Casey Reas at bitforms gallery

“There’s No Distance” is Reas’ fourth solo show at bitform gallery. On display are the artist’s new software-generated “Still Life”series videos.

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“Still Life (RGB-AV A)” (gallery view), 2016
Picture courtesy of the gallery and the artist

The work in this series is based on the decomposition of a platonic solid using custom software to create an ever changing image of iterations. Reas has collapsed or flattened the multiple planes of a 3-D object allowing them to be visible on the screen at the same moment in time. These works are meant to be seen as performances, with the exhibition space and sound being integral to the work. Derived through a set of instructions or rules, the software adds a time-based element that changes the processes and continues to create new iterations. The subject matter for this series is pure geometry, but the viewer experiences the analysis of the shapes through the exploration by the computer system.

Susan Happersett

Daniel Canogar at bitforms gallery

Bitforms gallery specializes in exhibiting work in the realm of new media and digital art. Daniel Canogar is  known for his photographic, video, and installation art. He has exhibited extensively throughout Europe and the United States, including numerous site specific public art displays. Canogar’s current show at bit forms gallery is titled “Small Data” and consists of nine small installations. Each of the nine works include some sort of used personal technical device that the artist has bathed in an overhead photographic video projection.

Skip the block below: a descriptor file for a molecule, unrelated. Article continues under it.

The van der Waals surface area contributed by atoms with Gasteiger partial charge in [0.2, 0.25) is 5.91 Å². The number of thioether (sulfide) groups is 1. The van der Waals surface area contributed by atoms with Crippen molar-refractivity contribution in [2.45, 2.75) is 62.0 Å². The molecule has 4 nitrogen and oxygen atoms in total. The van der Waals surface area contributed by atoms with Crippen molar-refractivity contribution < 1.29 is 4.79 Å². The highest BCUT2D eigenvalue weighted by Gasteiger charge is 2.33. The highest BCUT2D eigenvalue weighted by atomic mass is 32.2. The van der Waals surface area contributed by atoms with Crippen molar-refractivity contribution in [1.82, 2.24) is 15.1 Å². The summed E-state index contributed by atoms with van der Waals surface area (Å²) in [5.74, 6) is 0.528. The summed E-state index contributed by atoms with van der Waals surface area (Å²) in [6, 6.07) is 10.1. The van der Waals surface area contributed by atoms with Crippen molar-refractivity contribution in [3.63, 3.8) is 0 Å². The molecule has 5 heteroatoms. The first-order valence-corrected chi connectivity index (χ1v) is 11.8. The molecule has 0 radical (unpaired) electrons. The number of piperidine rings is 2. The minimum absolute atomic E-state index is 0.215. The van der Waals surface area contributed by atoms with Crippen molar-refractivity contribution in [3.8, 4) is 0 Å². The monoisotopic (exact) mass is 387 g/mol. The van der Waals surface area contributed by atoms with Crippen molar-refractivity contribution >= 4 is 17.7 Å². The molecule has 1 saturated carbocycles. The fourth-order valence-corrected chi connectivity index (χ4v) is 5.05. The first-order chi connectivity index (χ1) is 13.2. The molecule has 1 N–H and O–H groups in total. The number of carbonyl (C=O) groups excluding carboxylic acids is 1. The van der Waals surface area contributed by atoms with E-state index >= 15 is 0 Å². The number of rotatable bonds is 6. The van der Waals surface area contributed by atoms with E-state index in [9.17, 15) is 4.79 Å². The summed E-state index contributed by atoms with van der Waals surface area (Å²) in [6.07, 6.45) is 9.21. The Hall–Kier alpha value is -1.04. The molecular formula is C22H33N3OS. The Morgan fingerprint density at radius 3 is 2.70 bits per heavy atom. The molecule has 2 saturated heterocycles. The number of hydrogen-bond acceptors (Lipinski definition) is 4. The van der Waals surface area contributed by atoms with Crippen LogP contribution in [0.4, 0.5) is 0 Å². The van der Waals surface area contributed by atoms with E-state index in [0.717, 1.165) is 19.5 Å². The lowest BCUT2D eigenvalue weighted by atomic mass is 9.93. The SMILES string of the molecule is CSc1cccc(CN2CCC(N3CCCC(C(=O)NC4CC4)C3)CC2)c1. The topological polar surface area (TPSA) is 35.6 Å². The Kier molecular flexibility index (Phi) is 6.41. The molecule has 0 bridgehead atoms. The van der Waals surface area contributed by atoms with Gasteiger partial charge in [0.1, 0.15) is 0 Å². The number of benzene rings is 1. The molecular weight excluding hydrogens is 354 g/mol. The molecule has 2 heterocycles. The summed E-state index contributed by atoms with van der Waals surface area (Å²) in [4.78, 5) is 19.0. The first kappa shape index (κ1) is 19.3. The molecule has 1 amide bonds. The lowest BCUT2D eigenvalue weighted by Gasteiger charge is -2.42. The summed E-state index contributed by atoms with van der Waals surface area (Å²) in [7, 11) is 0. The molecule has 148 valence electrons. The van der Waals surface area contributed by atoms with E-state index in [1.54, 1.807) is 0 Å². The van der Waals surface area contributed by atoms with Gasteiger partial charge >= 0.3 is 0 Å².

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In the work “AC, 2014”  Canogar uses an old calculator with a broken screen. A black and white video presentation incorporating a series of LCD numbers, hand written mathematical formulas, as well as other images is projected onto the calculator. The scale of this work makes it a very personal statement about the tenuous and fickle relationships humans have with our electronic devices. The device is no longer useful for its original purpose, but the remnants of the numbers it displayed and the formulas it helped solve still linger. It seems to me that “AC, 2014” is not only about the technological apparatus, it is also a statement about society’s relationship with numbers and mathematics. The rows of glowing calculator numbers, as well as the scribbles of formulae  – that accumulate and then recede – create a sense of anxiety.

— Susan Happersett